‘Noventa e Sete (para Luís Antero)’ was created upon Luís’s kind request for a remix of his piece ‘terra d’água’. Having nurtured a long-standing admiration for his work we were thrilled by the opportunity to work with his recordings and upon hearing his composition, we quickly decided not to use unprocessed recordings as they were so prominently featured there, but we also felt that we shouldn’t destroy the timbral identity of the sounds we would come to use. We therefore decided to focus on a single pair of takes and to built our composition from their deconstruction and rhythmic reconstruction. Having disassembled the sounds of digging, we followed a nondeterministic approach to their reconstruction, structurally reshuffling all the slices to a regular grid. After this, and through a systematic process of addition with multiple asynchronous overdubs, we set in motion the emergence of a mass of sound that was simultaneously a breaking up and an accumulation of parts that evoked the process of digging the ground, of breaking, granulating and rearranging the dirt, leaving tracks and residues along the way.

Our piece therefore starts with a markedly man-made sound, clearly mechanical, steady, slow-paced and evolves to a flow of a myriad of events that progressively become less human, less mechanical and much more organic. As it progresses and the events multiply, it becomes increasingly difficult to distinguish particular events and the listening experience shifts from focusing on a particular action to a meandering through a complex organic landscape populated by scores of dynamic entities, a landscape that eventually and suddenly fades away, as the end of a summer rain.

Pedro Tudela and Miguel Carvalhais, april 2013

www.at-c.org

Creative Commons License
terra d’água by Luís Antero, Pedro Tudela and Miguel Carvalhais is licensed under a Creative Commons Attribution-NonCommercial-NoDerivatives 4.0 International License. Permissions beyond the scope of this license may be available at http://www.galaverna.org.

REVIEWS

BEACH SLOT

Luís Antero works on a digital landscape of a field recording. Sounds difficult? Considering the amount of reality that’s already filtered through the digital realm it makes perfect sense. Thanks to editing these environments, originally calm and soothing become troubled. Added onto these pieces are the neuroses of digital debris. What had existed in reality is no longer true. Parts of ‘terra d’água’ get extremely abrasive. Mixed by Luís Antero and later @c each artist captures what the environment means to them. Hence the listener gets to see differing points of view on the same place, a form of deep insight into the artists’ minds. On Luís Antero’s piece there are less intense forms of digital manipulation. The flowing of water manages to be quite soothing. Harsher elements exist (such as the throbbing drone/mechanical noise) but otherwise it is surprisingly gentle. Most of the digital noise comes in the beginning part of the track. Eventually it floats away from this sterile environment into something kinder. @c’s piece is far more abrasive. Here too a lot of it is of water. Unlike the previous piece there is less in the form of gentle drones. Rather it starts to be doubled and tripled upon itself creating a large nasty environment. Literally picking away at the track it becomes increasingly less stable until it collapses towards the end in a fantastic breakdown. ‘terra d’água’ overpowers natural forces. Here is where the digital wins over the natural. Elements are thrown to the side as the digital processing drags the pieces through the aural muck to find true beauty.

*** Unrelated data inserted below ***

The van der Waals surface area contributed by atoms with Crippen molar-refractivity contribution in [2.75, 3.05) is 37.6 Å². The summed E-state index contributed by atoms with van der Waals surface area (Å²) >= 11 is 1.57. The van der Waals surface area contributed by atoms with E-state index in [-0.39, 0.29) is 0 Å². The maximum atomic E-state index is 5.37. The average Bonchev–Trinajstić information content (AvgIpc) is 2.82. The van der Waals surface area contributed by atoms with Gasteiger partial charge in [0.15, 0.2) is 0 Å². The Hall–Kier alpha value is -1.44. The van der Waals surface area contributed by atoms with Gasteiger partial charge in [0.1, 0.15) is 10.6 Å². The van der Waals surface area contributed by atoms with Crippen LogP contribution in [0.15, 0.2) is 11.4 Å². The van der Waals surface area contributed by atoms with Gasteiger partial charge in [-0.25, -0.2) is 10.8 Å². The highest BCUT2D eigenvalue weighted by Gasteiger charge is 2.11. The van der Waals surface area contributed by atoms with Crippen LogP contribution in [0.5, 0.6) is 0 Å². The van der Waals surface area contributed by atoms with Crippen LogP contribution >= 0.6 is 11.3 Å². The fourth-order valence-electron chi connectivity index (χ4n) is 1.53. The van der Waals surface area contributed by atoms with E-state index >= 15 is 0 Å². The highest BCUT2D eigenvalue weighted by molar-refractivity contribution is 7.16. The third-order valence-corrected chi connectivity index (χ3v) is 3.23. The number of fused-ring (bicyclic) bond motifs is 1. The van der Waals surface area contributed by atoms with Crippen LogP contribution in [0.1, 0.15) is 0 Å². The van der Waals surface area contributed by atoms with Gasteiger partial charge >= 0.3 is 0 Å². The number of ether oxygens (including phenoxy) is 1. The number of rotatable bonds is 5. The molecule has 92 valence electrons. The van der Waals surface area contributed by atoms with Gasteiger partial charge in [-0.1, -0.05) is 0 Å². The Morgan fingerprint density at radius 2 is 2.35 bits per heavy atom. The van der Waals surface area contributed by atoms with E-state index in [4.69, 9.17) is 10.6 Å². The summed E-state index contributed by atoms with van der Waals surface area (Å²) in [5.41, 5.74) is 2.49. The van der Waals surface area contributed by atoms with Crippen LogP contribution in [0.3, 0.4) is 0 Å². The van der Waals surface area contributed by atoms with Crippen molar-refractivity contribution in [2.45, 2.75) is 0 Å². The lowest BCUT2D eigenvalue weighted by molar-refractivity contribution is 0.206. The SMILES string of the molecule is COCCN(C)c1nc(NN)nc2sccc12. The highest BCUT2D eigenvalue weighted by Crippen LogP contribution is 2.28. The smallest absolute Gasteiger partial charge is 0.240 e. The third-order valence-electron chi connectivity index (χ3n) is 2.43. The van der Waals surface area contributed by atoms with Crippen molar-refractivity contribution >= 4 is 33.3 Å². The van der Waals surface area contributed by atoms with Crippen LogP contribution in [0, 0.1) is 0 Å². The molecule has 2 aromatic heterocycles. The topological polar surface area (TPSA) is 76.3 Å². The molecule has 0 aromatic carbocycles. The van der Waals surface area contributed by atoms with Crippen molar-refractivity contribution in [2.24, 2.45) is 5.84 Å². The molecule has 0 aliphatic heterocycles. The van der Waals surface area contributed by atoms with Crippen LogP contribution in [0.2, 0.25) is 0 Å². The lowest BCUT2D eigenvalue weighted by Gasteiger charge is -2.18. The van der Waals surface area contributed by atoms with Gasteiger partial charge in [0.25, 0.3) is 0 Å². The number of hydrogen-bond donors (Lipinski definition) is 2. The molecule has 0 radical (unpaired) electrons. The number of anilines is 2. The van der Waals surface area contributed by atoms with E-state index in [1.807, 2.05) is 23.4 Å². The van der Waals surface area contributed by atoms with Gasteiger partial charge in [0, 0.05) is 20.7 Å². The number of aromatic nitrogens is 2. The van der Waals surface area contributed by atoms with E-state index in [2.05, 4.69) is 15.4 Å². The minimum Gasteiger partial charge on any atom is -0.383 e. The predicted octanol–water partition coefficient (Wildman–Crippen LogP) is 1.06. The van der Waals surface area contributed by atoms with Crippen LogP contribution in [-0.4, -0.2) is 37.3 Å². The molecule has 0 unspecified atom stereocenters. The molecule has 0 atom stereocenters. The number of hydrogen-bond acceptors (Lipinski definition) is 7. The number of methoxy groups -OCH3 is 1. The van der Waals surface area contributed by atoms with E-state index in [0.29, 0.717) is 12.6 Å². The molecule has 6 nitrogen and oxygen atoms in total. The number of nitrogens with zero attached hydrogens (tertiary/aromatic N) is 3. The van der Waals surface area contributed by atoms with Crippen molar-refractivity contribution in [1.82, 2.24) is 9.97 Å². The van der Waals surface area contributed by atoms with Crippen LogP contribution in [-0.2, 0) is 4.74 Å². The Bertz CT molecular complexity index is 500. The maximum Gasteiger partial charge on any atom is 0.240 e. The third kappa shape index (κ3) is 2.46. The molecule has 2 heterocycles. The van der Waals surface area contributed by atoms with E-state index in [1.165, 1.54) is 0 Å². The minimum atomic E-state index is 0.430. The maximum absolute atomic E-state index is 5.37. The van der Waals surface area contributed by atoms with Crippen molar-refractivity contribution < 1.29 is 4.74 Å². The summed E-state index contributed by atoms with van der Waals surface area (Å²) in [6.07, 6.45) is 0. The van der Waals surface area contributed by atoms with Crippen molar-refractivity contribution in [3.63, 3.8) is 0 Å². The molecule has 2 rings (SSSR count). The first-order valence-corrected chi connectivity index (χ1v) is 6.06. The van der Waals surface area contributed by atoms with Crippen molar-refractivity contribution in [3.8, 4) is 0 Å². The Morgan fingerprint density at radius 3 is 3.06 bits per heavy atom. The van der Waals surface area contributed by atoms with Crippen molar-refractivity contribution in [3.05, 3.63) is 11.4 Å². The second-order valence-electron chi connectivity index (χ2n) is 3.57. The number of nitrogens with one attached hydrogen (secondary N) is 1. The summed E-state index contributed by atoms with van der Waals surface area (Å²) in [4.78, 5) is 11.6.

LOOP.CL

Luís Antero is Portuguese sound artist who works in field recordings and with ‘Terra d’água’ he emphasized the elements of earth and water as living sources of nature, where water is abundant in rivers and greenery can be seen throughout Serra da Estrela, Portugal. This album is inspired by ‘Re: Fujaco’, a recent released on the Italian Galaverna netlbel and created by Portuguese Miguel Carvalhais and Pedro Tudela, best known as @c. ‘Terra d’água’ consist in two tracks, ‘Terra d’água’ and ‘Noventa e Sete (para Luís Antero)’. For the first one Antero traveled to Serra da Estrela and make the field recordings made in Covão da Ametade. The second one is remix of ‘Terra d’água’ by @c. On ‘Terra d’Agua’ we can hear two farmers from the area working the land, then the water starts to flow while the blade continues to be heard with his relentless pace. Suddenly emerging buzz, the sound of rain and synthetic sound. On ‘Noventa e Sete (para Luís Antero)’ @ c uses Antero’s field recordings and processes. The shovel hits are mixed with farmers gasp at work and is transformed into guttural, almost animal sound which is very compressed. Interesting disc showing the sonic possibilities from field recordings.

MUSIC WON’T SAVE YOU

Un’idea di rappresentazione sonora del tutto analoga a quella espressa dai connazionali Pedro Tudela e Miguel Carvalhais (@c) nella precedente pubblicazione di Galaverna “Re:Fujaco” è sottostante all’esplorazione di ambienti suburbani compiuti da Luis Antero in “Terra d’água”. Non sembra affatto un caso che gli stessi Tudela e Carvalhais abbiano partecipato al lavoro, manipolando, con l’aggiunta di ulteriori segmentazioni ritmiche, la seconda traccia “Noventa e Sete”. Gli oltre sedici minuti della title track, invece, raffigurano un affresco delle vibrazioni della terra e dell’acqua, elementi essenziali della zona montuosa della Serra da Estrela, dove quei suoni sono stati raccolti. Crepiti, fruscii, suoni spezzati percorrono l’intera durata della traccia, rivelando una finalità non meramente descrittiva quanto piuttosto comunicativa, volta a testimoniare attraverso messaggi auditivi l’interazione degli elementi e la loro valenza non solo sull’ecosistema locale ma soprattutto sul modo in cui questo possa essere percepito. Sole, vento, pioggia e tutti i fenomeni di una natura in incessante trasformazione cristallizzano così una testimonianza auditiva che rappresenta altresì un monito all’alterazione degli equilibri degli elementi di terra e acqua. [Raffaello Russo]